By Michael Hicks, Lockheed Martin Space Systems Company
Because most spacecraft, once deployed, can never be serviced, it is vital to ensure that their communications systems meet requirements for link availability and quality. Antenna design and analysis are critical to this process.
Engineers use gain pattern analysis to determine how much coverage the antennas provide, and how that coverage is modified by interaction with the physical structure on which they are mounted. For example, if antennas are placed near thruster nozzles, solar arrays, or booms, these components can redirect radio frequency energy, creating dropouts in coverage.
Traditionally, antenna gain analysis has used two-dimensional (2-D) cuts through what is really a three-dimensional (3-D) pattern, an approach that has several disadvantages. Cuts through principal axes can miss important features, while cuts spaced closely enough to include these features are complicated to interpret.
Using MATLAB graphics and GUI building tools, my colleagues and I developed Three Dimensional Visualizer (3DV), an application that gives our group an environment for analyzing gain patterns in 3-D and 2-D simultaneously. The application has reduced turnaround time for analyses and dramatically enhanced our ability to explain results to customers.
While our applications are all space-related, antenna pattern analysis is common throughout aeronautical, marine, and other terrestrial applications. Indeed, 3DV is useful for exploring any information that can be represented as a scalar value varying with direction, including thermal, optical, and radar signatures.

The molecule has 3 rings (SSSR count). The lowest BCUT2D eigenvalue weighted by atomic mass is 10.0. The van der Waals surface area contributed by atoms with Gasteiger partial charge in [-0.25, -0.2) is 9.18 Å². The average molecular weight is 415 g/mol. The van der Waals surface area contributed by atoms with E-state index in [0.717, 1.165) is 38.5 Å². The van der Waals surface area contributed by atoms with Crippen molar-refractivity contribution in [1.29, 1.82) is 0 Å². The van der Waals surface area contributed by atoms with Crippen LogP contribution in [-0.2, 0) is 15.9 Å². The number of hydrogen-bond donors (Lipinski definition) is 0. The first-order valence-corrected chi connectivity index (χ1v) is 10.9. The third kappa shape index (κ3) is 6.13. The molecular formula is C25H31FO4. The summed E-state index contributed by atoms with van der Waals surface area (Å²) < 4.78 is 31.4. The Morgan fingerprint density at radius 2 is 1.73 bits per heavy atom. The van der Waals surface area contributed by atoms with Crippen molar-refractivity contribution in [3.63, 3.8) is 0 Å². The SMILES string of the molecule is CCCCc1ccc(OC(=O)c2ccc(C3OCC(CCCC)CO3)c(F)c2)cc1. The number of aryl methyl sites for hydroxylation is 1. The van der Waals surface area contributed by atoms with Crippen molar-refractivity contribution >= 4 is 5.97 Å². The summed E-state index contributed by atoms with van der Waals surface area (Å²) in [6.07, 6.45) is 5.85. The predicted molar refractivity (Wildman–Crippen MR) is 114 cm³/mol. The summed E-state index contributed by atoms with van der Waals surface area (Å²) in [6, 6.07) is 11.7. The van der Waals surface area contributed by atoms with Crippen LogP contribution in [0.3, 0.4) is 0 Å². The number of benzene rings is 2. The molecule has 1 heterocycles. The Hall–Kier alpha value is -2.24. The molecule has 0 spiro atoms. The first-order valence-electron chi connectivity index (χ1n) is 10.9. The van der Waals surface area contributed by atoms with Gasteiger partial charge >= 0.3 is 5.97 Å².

We use pattern data analysis throughout a program’s life cycle. During the initial stages we compare patterns theoretically generated from candidate antenna designs to requirements and to each other. During prototyping, we compare empirical pattern data from range tests to expected patterns. During spacecraft design we model the antennas’ interaction with the spacecraft structure to compare mounting locations or evaluate the effects of other design changes on the resulting pattern. In final testing we verify the empirical patterns from a full spacecraft range test against requirements. Critical to all these analyses is rapid turnaround and the ability to communicate results to a multidisciplinary spacecraft design team.
Despite the sophistication of our tools and modeling capabilities, many of these analyses take too long to be used in the critical early stages of a program, and only a limited number of engineers can conduct them. We therefore decided to explore the potential of 3-D visualization using MATLAB graphical functions.
We created our initial visualizations with command-line-driven scripts and functions. As the demand for this sort of visualization grew, we launched an internal research and development program, using the MATLAB GUIDE tool to establish the basic framework. The application consists of a GUI divided into a 3-D and 2-D section (Figure 1). When a pattern is selected from a pull-down menu, it appears as a patch graphic object in the 3-D section of the GUI. A plane or cone represents the point where the 2-D cut is taken. The cut is interpolated through the regularly spaced 3-D data and displayed on the 2-D side.
The 3-D and 2-D environments are interconnected and interactive. The user can grab the 3-D pattern and spin it in any direction using mouse motion and button callbacks associated with the graphic objects. Grabbing and spinning the 3-D cut instantly updates the 2-D display, while rotating the 2-D display rotates the cut. Legends, labeled vectors, highlights at specific gains, and other indicators can be displayed or hidden.